According to Boff, the Apostles instituted the Church when it became clear that the “kingdom” would not come in their time. The Church was a transitory substitute for the original design of Jesus. Thus it was a historical accident without its own raison d’être and could be changed at will. Leonardo Boff states, “[Christ] did not preach the Church but rather the Kingdom of God…In his preaching and practice of the Kingdom of God, Christ introduced elements that later would form the basis of the Church, such as the gathering of the twelve Apostles, the institution of baptism, and the eucharistic supper. But these elements do not constitute the entire reality of the Church. The Church exists only because the Jewish people did not accept the Kingdom, and Jesus was rejected by them. If the Kingdom preached by Christ had been realized, there would be no need for the Church. Essentially, the Church replaces the Kingdom. The Church as an institution is not based on the incarnation of the Word but rather on the faith in the power of the apostles inspired by the Holy Spirit.”14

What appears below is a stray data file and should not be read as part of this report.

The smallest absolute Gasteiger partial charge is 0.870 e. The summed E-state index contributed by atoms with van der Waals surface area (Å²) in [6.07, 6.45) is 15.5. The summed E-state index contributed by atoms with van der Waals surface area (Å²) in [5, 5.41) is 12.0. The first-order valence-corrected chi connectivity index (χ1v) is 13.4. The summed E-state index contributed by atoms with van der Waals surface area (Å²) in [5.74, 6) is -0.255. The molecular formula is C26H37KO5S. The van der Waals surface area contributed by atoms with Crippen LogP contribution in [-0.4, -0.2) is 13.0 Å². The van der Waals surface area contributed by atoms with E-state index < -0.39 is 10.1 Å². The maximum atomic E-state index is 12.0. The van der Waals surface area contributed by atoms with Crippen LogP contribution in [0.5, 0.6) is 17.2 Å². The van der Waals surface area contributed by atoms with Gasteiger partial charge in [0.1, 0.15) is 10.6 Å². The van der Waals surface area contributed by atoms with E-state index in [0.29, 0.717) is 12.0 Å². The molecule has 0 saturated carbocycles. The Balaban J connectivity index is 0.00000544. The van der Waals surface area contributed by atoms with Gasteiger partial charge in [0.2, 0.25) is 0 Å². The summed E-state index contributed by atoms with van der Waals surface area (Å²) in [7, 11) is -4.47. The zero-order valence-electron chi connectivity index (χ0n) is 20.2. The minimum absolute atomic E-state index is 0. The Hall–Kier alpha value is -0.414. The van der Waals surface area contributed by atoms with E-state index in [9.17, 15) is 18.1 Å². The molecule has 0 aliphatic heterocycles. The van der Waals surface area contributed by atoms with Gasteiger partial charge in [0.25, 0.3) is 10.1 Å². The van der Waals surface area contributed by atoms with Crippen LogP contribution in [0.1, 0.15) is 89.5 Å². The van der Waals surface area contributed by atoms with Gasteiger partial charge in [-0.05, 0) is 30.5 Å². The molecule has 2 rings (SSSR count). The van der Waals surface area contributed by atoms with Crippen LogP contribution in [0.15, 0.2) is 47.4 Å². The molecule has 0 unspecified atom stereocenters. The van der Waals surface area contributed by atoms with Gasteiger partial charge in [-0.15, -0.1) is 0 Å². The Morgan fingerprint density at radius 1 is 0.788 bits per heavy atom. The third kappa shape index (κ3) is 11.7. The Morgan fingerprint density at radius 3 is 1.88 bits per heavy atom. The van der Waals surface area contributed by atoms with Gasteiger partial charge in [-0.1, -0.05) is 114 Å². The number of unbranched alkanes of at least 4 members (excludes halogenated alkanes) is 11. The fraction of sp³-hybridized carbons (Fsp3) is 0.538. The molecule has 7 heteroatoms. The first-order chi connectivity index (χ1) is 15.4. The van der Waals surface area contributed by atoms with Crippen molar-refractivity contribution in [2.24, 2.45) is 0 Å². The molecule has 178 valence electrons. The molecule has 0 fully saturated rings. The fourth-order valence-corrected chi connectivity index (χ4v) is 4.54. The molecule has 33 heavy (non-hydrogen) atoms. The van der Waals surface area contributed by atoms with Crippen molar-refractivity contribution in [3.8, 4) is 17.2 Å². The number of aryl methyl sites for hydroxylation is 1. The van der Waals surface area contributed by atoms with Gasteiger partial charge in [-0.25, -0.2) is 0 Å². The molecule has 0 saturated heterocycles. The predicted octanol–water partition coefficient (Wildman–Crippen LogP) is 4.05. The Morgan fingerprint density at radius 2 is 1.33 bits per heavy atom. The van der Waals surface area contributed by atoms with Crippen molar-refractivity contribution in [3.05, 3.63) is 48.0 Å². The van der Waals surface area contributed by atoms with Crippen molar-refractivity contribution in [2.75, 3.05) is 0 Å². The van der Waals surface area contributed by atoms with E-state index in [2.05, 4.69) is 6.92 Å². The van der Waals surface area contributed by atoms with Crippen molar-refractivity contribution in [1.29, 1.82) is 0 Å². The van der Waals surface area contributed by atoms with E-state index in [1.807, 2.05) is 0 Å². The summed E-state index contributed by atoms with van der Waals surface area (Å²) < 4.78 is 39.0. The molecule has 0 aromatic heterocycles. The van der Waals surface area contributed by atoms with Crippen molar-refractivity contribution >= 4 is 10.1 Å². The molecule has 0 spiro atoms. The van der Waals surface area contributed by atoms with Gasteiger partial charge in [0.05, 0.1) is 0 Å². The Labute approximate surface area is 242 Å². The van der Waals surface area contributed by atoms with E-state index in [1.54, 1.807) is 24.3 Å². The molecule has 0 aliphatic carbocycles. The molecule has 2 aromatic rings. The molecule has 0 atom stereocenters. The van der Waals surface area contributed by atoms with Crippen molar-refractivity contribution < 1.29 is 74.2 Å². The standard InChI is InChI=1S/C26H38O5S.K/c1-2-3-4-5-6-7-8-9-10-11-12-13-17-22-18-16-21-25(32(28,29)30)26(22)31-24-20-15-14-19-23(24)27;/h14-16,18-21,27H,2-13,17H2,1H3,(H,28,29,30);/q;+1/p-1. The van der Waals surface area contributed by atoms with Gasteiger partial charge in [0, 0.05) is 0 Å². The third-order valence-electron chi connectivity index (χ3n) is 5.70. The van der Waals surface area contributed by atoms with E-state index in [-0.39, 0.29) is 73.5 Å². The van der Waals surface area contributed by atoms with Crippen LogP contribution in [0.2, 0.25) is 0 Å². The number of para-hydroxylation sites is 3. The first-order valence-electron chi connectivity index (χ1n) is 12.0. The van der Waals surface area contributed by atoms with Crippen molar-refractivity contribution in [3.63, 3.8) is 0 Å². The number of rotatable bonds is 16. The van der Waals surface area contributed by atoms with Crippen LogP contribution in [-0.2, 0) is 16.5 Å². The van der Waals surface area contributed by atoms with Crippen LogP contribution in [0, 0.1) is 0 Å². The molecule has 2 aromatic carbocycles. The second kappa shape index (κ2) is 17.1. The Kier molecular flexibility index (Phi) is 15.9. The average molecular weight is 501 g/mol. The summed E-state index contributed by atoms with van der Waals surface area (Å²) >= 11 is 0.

The most controversial aspect of his ecclesiology is the proposal of a “pneumatic” or “cosmic” Church.
After strongly rejecting the Church’s Magisterium and particularly criticizing the encyclicals Satis Cognitum, of Leo XIII, and Mystici Corporis Christi, of Pius XII, Leonardo Boff writes: “The expression of the Church as the body of Christ must be carefully defined…The Church must be thought of in terms of the risen Christ, identified with the Spirit, rather than in terms of the carnal Jesus. The Church has a Christological origin; it also has, in particular, a pneumatological one (pneuma = Spirit)…it has a dynamic and functional dimension; it is defined in terms of energy, charism, building the world.”15
The “pneumatic Church” is understood as a fluid assembly of people who receive inspiration directly from the “Spirit” in the form of certain internal movements and “charisms.” The community shares these pentecostal stirrings through certain rituals similar to those in vogue in New Age ambiances. These stirrings are seen as the source of authority and ministry in the new Church. The “pneumatic Church” knows no limits. It possesses no fixed doctrine or established liturgy, structure or visible authority. To belong to this Church, one only needs to follow the inspirations of the Spirit that blows as it wills. One would no longer need to obey any hierarchy, believe in certain dogmas, or—it seems—even be baptized.